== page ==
What You Should Know About Florida’s E-Verify Laws

What You Should Know About Florida's E-Verify Laws

Employing foreign nationals is a common way to bring new talent into your business. However, state and federal laws strictly regulate the employment of people who do not have U.S. citizenship or a green card. If a worker is not eligible for employment in the U.S., their employer can face significant penalties for hiring them. 

This is particularly true in Florida. The Florida Department of Economic Opportunity (DEO) has recently begun enforcing the state’s E-Verify law regarding hiring unauthorized workers much more strictly than in the past. Here’s what you need to know about E-Verify requirements in Florida and how they may impact your business.

What Is Florida’s E-Verify Law?

In Florida, employers must verify that their employees are eligible to work in the United States after they have accepted an offer of employment. This law went into place on January 1st, 2021. Companies must use the digital E-Verify system or maintain copies of the documentation required by the U.S. Citizenship and Immigration Services (USCIS) on Form I-9. 

The E-Verify system is provided by USCIS and the federal government, but it is not mandatory in most states. Florida stands out by requiring this verification for almost all workers. In addition, employers must maintain records of employees’ E-Verify results for three years after they start work. There is no minimum number of employees a business must have for this law to apply. If a company pays someone a salary or wages that require an I-9, they must verify their employment eligibility. 

This is intended to ensure that all employees in the state are legally permitted to work in the U.S. The legislation is designed to protect jobs for local residents and reduce the appeal of Florida as a location for illegal immigrants. However, it also makes the hiring process more complex and may pose legal issues for employers who fail to comply. 

If the DEO determines a company has not verified employment eligibility, it will notify the employer and issue a warning. This warning will order the organization to sign an affidavit confirming that it will begin verifying eligibility immediately, confirm all employees’ eligibility, and fire ineligible workers immediately. 

Should an employer fail to do so, the DEO will order the appropriate licensing agencies to suspend the company’s operational licenses until it complies. Furthermore, three violations within three years can lead to the permanent revocation of any licenses the business requires to operate at the location that hires the ineligible workers. 

Compliance With E-Verify Laws

Complying with Florida’s E-Verify laws is critical if an organization wishes to remain operational. No matter how many or how few employees you have, you must follow the regulations to avoid unnecessary legal penalties. You can maintain compliance with this employment law by:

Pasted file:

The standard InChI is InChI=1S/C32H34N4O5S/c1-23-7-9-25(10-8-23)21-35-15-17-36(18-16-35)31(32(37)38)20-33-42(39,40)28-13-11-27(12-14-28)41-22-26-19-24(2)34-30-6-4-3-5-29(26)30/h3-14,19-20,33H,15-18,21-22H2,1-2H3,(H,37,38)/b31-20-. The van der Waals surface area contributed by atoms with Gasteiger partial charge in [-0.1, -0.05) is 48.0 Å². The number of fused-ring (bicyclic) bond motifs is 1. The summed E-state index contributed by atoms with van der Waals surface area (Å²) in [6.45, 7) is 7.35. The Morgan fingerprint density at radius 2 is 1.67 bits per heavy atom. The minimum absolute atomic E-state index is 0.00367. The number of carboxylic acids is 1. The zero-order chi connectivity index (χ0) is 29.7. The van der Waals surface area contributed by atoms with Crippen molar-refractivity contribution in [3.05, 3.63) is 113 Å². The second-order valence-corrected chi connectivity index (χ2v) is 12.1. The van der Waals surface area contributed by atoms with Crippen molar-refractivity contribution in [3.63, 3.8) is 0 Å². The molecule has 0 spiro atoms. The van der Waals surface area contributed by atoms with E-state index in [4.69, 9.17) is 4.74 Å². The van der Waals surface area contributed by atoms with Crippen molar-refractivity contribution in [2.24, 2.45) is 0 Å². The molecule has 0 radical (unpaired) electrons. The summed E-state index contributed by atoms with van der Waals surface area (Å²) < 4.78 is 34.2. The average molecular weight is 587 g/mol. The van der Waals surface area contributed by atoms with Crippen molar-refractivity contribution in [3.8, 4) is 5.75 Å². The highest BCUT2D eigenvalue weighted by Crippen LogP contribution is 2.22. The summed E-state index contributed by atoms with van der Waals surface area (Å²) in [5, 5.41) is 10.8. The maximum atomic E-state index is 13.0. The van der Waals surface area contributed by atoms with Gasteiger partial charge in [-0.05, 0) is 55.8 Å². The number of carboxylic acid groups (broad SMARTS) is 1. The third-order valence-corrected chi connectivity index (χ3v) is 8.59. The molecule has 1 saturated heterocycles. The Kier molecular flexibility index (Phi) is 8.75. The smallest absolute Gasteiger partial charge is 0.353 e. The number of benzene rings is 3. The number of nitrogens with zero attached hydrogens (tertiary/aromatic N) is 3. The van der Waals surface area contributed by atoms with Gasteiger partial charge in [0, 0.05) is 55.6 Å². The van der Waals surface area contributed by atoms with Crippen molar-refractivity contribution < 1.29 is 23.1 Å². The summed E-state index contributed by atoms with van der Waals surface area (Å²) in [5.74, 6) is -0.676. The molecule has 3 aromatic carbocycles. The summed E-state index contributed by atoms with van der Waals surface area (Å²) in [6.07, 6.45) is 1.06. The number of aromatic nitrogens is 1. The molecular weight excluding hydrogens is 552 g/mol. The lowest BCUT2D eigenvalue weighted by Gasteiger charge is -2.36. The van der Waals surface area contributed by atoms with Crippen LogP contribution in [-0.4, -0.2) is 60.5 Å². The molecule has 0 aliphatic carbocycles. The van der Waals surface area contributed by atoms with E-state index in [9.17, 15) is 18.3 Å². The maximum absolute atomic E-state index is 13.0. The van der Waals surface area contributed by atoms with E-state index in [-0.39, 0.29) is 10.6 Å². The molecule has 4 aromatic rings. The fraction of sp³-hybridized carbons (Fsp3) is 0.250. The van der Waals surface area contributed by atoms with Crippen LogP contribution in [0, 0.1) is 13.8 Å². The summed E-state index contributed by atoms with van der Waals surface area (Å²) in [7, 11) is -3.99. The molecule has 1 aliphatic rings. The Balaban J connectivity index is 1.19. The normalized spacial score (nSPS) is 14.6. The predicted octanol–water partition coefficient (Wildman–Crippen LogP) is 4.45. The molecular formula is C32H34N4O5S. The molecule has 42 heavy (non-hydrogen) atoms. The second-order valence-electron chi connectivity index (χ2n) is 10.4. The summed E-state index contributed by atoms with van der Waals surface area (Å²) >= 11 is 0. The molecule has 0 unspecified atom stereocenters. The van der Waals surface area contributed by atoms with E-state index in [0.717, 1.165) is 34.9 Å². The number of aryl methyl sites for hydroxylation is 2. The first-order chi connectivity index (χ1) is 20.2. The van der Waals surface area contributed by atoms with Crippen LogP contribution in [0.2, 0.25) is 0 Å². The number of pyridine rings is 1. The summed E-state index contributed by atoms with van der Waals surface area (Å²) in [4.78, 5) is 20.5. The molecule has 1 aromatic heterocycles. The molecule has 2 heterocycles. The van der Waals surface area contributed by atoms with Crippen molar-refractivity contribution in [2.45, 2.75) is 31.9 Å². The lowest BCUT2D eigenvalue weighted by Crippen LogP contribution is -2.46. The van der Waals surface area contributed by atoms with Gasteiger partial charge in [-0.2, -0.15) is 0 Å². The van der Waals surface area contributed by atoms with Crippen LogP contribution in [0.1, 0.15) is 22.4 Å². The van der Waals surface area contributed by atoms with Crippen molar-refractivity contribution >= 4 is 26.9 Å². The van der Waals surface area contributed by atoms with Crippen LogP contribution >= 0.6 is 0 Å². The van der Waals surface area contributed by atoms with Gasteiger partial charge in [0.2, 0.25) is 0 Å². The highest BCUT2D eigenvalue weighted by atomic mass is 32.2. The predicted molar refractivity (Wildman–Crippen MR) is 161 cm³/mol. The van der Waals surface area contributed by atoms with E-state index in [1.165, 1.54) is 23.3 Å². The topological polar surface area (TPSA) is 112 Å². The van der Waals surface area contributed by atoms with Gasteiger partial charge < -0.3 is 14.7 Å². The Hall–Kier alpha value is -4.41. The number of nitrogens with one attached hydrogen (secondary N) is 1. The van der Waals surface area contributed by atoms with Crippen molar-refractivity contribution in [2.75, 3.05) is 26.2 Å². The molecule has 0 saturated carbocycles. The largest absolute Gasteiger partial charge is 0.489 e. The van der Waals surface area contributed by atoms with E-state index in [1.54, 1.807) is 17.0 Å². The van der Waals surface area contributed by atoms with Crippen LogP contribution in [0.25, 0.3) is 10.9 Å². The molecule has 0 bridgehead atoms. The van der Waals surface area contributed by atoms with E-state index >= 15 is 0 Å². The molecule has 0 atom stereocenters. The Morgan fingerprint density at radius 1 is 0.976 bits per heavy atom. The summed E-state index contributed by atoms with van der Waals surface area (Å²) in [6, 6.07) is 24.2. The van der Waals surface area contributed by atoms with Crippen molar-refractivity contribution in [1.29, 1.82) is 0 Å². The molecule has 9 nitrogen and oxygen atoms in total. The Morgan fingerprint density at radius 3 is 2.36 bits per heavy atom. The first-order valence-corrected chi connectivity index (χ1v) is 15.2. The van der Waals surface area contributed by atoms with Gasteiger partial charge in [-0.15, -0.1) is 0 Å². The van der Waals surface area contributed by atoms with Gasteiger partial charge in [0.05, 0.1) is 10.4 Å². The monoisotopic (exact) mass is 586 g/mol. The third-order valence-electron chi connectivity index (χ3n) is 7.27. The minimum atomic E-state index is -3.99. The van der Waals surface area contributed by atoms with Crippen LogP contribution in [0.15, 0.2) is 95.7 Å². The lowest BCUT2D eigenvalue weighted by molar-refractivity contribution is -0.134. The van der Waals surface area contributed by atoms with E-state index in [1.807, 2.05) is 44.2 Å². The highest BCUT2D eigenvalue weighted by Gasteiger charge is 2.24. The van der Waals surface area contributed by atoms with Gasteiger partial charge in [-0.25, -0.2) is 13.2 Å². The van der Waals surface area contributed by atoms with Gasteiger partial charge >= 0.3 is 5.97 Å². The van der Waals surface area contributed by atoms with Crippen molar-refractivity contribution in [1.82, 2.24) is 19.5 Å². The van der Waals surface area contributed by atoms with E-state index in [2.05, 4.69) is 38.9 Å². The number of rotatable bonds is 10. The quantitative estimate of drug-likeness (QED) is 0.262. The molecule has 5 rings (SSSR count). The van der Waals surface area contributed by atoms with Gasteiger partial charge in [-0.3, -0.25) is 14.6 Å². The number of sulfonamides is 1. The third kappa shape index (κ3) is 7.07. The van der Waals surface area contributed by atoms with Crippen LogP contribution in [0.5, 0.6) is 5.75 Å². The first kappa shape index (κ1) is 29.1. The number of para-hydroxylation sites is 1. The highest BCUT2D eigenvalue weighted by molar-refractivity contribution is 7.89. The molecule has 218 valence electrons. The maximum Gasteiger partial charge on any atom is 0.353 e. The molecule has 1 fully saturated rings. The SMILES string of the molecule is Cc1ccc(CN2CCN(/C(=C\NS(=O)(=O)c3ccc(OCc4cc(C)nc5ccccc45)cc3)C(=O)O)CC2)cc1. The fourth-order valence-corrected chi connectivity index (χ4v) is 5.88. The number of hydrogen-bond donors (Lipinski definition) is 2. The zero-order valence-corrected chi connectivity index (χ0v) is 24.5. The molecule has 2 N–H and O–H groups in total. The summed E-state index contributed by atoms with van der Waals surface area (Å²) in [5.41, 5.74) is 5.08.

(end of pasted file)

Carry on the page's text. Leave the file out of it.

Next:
• Immediately implementing E-Verify checks for employees who accept offers of employment. The E-Verify program adds an additional step to the hiring process, but it is designed to be relatively simple. You are already required to have your employees fill out an I-9, and the E-Verify program uses the same documents and information. You can take the data from the I-9 and submit it directly to the E-Verify program as part of your pre-employment process.
  • Saving copies of I-9 forms for all employees. If you do not wish to use the E-Verify program, you can maintain copies of the documents your employees provide for their I-9 forms. This may include their passports, driver’s licenses, birth certificates, visas, green cards, and other identifying information that proves their citizenship or work authorization.
  • Post an E-Verify Participation poster on worksites if necessary. All employers participating in the E-Verify program must notify workers that their information is being submitted. You must also post an official notice to remind your employees about this fact. 

Expert Legal Counsel for New E-Verify Requirements

As a Florida employer, you must follow the new E-Verify law or risk losing your license to operate. If you have questions or concerns about complying with this hiring law, do not hesitate to reach out to the expert employment law attorneys at EPGD Business Law. Our skilled associates can help you revise your hiring procedures to follow state law and provide legal counsel if you have received a notice of non-compliance from the DEO.

EPGD Business Law is located in beautiful Coral Gables. Call us at (786) 837-6787, or contact us through the website to schedule a consultation.

*Disclaimer: this blog post is not intended to be legal advice. We highly recommend speaking to an attorney if you have any legal concerns. Contacting us through our website does not establish an attorney-client relationship.*

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*The following comments are not intended to be treated as legal advice. The answer to your question is limited to the basic facts presented. Additional details may heavily alter our assessment and change the answer provided. For a more thorough review of your question please contact our office for a consultation.

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